Later this year, as part of our burgeoning involvement initiative, we’ll even be launching seminars on how to write op-eds and how to investigate government on your own by learning how to use the state’s Public Records Act.

Those are the kinds of tools we hope to offer to help former grand jurors keep our elected officials and government agencies accountable.

In a democracy, follow up is a task that involves all of us.

  • Jacki Livingston

    I remember testifying before the Grand Jury and investigators three times. I provided all kinds of paperwork, including documents regarding lawsuits about the horrific conditions and embezzlement in OC nursing homes. It is a strange experience, sitting there in front of a number of people. I will say this, they were very attentive and seemed genuinely concerned about the situation. Why they didn’t follow up? I don’t know. I suspect it was political, or maybe the topic isn’t important or “sexy” enough for them. I wish that they had demanded that the BoS take a look at this situation, because it has not gotten any better. And, one has to ask oneself, why would Spitzer go to such desperate lengths as he did to avoid testifying about the situation in my suit? To hide behind his wife’s skirts and robes, not to mention his own former client? That is a pretty big risk into disbarment conduct, to keep from having to swear to tell the truth, the whole truth and nothing but the truth…it does make one wonder…though, apparently, not the Grand Jury.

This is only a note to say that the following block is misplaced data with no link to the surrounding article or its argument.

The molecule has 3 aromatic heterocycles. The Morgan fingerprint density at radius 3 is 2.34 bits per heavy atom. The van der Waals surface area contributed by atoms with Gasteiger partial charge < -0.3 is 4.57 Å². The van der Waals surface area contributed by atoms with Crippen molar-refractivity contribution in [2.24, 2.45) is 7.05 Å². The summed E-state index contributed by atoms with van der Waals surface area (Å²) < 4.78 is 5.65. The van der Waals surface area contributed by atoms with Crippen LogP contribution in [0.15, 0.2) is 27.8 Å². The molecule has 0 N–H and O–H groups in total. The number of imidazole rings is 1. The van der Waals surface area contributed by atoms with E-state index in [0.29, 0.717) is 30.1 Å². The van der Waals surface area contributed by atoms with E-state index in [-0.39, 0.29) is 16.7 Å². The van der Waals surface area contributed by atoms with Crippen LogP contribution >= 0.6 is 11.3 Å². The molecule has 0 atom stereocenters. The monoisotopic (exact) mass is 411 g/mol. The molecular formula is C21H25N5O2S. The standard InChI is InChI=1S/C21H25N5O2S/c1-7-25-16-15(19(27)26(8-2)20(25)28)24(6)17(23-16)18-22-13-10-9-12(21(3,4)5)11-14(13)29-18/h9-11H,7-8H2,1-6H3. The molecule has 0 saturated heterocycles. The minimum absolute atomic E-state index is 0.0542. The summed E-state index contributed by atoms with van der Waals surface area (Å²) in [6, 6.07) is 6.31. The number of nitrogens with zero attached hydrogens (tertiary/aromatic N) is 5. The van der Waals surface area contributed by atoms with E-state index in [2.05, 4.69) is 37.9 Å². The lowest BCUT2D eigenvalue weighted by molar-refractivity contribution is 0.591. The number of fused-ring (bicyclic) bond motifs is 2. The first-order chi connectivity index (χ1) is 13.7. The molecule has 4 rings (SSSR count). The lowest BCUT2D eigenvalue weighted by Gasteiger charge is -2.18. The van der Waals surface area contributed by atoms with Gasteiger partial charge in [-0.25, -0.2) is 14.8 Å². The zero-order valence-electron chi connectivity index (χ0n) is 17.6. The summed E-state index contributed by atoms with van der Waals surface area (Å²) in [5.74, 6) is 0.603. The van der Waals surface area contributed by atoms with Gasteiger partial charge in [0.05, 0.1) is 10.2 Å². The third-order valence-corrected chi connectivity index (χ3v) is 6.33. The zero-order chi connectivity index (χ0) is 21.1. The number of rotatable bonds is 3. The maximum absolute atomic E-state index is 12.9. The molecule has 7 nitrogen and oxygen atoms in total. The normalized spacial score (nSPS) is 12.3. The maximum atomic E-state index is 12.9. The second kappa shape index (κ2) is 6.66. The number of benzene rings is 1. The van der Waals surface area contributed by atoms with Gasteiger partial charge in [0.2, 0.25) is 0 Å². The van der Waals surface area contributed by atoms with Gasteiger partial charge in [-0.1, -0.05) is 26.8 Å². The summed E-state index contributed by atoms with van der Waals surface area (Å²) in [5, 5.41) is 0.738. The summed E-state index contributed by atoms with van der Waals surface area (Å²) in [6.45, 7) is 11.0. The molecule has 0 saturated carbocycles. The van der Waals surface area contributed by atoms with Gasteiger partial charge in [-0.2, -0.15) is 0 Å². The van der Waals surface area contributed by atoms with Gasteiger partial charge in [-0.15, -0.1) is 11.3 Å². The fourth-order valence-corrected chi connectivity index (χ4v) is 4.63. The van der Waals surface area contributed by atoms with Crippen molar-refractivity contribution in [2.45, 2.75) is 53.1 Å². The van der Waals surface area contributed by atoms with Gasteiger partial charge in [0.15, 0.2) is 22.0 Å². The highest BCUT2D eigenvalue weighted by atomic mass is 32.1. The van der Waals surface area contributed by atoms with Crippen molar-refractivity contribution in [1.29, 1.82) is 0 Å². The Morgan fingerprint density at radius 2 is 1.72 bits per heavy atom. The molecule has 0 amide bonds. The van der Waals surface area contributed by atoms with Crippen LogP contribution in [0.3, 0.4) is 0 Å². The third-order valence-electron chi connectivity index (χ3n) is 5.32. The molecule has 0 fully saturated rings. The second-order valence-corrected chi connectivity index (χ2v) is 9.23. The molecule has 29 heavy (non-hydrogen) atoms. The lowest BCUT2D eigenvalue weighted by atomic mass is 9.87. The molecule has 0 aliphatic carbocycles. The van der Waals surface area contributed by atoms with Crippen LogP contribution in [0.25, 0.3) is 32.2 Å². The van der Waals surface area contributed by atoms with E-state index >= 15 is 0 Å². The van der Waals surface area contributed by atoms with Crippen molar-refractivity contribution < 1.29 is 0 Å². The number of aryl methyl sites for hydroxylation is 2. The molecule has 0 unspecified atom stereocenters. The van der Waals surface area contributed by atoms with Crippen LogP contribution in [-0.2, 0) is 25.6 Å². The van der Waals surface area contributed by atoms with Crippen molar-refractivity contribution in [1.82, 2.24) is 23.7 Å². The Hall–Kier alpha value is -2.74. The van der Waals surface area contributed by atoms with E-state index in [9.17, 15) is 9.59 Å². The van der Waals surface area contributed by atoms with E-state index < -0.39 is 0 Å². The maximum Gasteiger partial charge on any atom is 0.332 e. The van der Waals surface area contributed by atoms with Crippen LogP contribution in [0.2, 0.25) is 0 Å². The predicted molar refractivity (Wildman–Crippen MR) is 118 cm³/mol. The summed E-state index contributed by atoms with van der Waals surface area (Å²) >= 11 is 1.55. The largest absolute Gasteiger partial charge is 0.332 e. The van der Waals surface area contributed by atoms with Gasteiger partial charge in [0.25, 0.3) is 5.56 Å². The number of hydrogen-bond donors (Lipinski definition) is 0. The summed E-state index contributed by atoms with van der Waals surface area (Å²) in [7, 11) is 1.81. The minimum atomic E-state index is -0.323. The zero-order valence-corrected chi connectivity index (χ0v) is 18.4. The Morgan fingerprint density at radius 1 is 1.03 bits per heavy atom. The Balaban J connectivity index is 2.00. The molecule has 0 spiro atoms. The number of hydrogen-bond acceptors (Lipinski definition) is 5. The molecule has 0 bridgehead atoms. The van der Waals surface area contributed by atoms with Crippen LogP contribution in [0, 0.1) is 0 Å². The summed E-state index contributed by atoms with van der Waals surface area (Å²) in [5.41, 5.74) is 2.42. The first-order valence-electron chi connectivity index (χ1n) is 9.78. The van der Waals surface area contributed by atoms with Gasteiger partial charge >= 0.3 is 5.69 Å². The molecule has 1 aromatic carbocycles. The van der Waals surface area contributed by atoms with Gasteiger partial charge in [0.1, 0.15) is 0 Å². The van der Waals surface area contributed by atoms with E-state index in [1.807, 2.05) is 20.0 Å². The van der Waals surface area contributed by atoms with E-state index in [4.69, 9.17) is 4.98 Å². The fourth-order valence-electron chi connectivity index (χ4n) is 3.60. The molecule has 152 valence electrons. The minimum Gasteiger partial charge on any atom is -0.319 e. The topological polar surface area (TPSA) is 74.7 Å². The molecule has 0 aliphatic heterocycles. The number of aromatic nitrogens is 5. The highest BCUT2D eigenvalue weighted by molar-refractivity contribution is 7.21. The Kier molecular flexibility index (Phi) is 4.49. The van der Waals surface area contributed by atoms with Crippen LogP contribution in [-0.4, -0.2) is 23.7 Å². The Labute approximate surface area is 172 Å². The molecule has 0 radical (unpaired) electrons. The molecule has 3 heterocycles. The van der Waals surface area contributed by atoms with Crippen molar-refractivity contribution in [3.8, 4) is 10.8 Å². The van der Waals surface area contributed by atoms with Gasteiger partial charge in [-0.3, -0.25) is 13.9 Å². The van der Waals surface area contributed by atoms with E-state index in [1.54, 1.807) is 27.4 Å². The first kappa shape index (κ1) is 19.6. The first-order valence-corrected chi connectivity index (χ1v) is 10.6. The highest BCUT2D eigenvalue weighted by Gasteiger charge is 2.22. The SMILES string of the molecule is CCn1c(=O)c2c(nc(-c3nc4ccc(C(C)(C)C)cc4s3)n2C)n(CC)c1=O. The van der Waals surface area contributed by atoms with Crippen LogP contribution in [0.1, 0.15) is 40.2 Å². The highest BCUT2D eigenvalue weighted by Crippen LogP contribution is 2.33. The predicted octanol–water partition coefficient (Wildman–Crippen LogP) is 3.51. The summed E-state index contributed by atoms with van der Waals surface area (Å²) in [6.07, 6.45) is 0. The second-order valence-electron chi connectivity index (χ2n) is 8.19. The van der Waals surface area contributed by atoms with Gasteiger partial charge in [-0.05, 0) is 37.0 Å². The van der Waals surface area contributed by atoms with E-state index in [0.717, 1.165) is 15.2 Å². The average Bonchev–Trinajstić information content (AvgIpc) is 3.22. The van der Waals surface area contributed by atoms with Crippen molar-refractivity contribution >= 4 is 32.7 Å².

• David Zenger

    “Lets hope that’s in the background now.”

    Hope? Really?

  • Kathleen Tahilramani

    Count me in as…very skeptical. Spitzer was right there watching Giancola’s loose shop – enabling and encouraging him day in and day out. Anyone who spoke up and tired to do the right thing was destroyed by any means possible – Spitzer sat there and watched the political carnage of people with long careers and smirked. Spitzer is simply not credible and could care less about the pesky Grand Jury. Giancola and his mob were all protected by Spitzer and Nelson and taken care of nicely. Of course – they have to live with themselves but I doubt that bobbleheads are capable of much introspection.

    • OCservant_Leader

      OG Giancola made the OC trash import deal to close out the OC BK and got paid- nicely!

      He is a very rich man because of it. Hasn’t organized crime always had their hands in garbage? Nice work for a public servant.

    • Jacki Livingston

      Amen to every word!

  • Diego Vega

    By suppressing all bad news coming out of the 5th Floor, John Moorlach, Pat Bates, and Janet Nguyen got elected to the state senate. I’d say Mauk and Giancola did the job they were assigned, and both were very well compensated.

  • David Zenger

    “Now in fairness to him, Spitzer reached out to me last week to indicate that he’s consistently been pushing his colleagues at the county to respond to county grand jury reports and even unsuccessfully carried legislation as a state assemblyman to formally require grand jury report follow up.”

    In other words he knew an editorial was coming and tried to discount his own role in diminishing the job of the Grand Jury. I wouldn’t put much stock in that claim without getting another Supervisor to corroborate it.

  • OCservant_Leader

    Your suggestion to keep the Grand Jury Members as Auditors will never fly in the OC. It’s a good idea in a citizen-led government but that’s not what is going on in the OC.

    Those Audit jobs are carefully appointed by “family” members only who produce the reports they want. Similar to the manufactured budget reports. The conclusion is determined first.

    They can not risk any outsider getting real data. Audit reports are handled like PR. Anything in writing is under close control.

    They may allow them to attend a useless committee but that is it.